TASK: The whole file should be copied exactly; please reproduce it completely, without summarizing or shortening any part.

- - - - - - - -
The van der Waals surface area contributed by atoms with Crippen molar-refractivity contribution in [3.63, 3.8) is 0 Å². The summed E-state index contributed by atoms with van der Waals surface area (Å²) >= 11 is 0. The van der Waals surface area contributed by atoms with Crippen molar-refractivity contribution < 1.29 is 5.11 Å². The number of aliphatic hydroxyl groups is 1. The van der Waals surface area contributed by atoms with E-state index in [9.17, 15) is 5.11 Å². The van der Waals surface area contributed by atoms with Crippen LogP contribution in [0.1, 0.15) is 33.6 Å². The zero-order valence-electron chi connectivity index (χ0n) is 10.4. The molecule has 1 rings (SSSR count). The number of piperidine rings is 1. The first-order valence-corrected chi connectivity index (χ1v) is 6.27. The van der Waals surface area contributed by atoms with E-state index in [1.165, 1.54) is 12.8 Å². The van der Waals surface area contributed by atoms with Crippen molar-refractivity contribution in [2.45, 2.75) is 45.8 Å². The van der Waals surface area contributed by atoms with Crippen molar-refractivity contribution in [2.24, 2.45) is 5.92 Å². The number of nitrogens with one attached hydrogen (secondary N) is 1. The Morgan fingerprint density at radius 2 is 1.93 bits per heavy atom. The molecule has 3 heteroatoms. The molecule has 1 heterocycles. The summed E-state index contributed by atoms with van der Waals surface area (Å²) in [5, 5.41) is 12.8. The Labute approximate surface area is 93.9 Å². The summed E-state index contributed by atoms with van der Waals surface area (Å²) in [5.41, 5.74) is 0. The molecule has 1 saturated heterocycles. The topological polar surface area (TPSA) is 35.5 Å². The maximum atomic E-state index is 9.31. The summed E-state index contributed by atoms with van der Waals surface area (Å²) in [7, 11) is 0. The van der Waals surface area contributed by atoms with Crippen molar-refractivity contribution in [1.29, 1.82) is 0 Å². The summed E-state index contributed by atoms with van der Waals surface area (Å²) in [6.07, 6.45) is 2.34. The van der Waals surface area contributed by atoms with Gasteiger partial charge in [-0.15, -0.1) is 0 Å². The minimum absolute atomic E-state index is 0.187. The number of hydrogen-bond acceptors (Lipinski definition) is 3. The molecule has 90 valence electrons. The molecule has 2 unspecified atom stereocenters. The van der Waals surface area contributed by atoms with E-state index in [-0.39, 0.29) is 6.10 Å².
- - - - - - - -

The van der Waals surface area contributed by atoms with Crippen molar-refractivity contribution in [3.63, 3.8) is 0 Å². The summed E-state index contributed by atoms with van der Waals surface area (Å²) >= 11 is 0. The van der Waals surface area contributed by atoms with Crippen molar-refractivity contribution < 1.29 is 5.11 Å². The number of aliphatic hydroxyl groups is 1. The van der Waals surface area contributed by atoms with E-state index in [9.17, 15) is 5.11 Å². The van der Waals surface area contributed by atoms with Crippen LogP contribution in [0.1, 0.15) is 33.6 Å². The zero-order valence-electron chi connectivity index (χ0n) is 10.4. The molecule has 1 rings (SSSR count). The number of piperidine rings is 1. The first-order valence-corrected chi connectivity index (χ1v) is 6.27. The van der Waals surface area contributed by atoms with E-state index in [1.165, 1.54) is 12.8 Å². The van der Waals surface area contributed by atoms with Crippen molar-refractivity contribution in [2.45, 2.75) is 45.8 Å². The van der Waals surface area contributed by atoms with Crippen molar-refractivity contribution in [2.24, 2.45) is 5.92 Å². The number of nitrogens with one attached hydrogen (secondary N) is 1. The Morgan fingerprint density at radius 2 is 1.93 bits per heavy atom. The molecule has 3 heteroatoms. The molecule has 1 heterocycles. The summed E-state index contributed by atoms with van der Waals surface area (Å²) in [5, 5.41) is 12.8. The Labute approximate surface area is 93.9 Å². The summed E-state index contributed by atoms with van der Waals surface area (Å²) in [5.41, 5.74) is 0. The molecule has 1 saturated heterocycles. The topological polar surface area (TPSA) is 35.5 Å². The maximum atomic E-state index is 9.31. The summed E-state index contributed by atoms with van der Waals surface area (Å²) in [7, 11) is 0. The van der Waals surface area contributed by atoms with Crippen molar-refractivity contribution in [1.29, 1.82) is 0 Å². The summed E-state index contributed by atoms with van der Waals surface area (Å²) in [6.07, 6.45) is 2.34. The van der Waals surface area contributed by atoms with Gasteiger partial charge in [-0.15, -0.1) is 0 Å². The minimum absolute atomic E-state index is 0.187. The number of hydrogen-bond acceptors (Lipinski definition) is 3. The molecule has 90 valence electrons. The molecule has 2 unspecified atom stereocenters. The van der Waals surface area contributed by atoms with E-state index in [-0.39, 0.29) is 6.10 Å².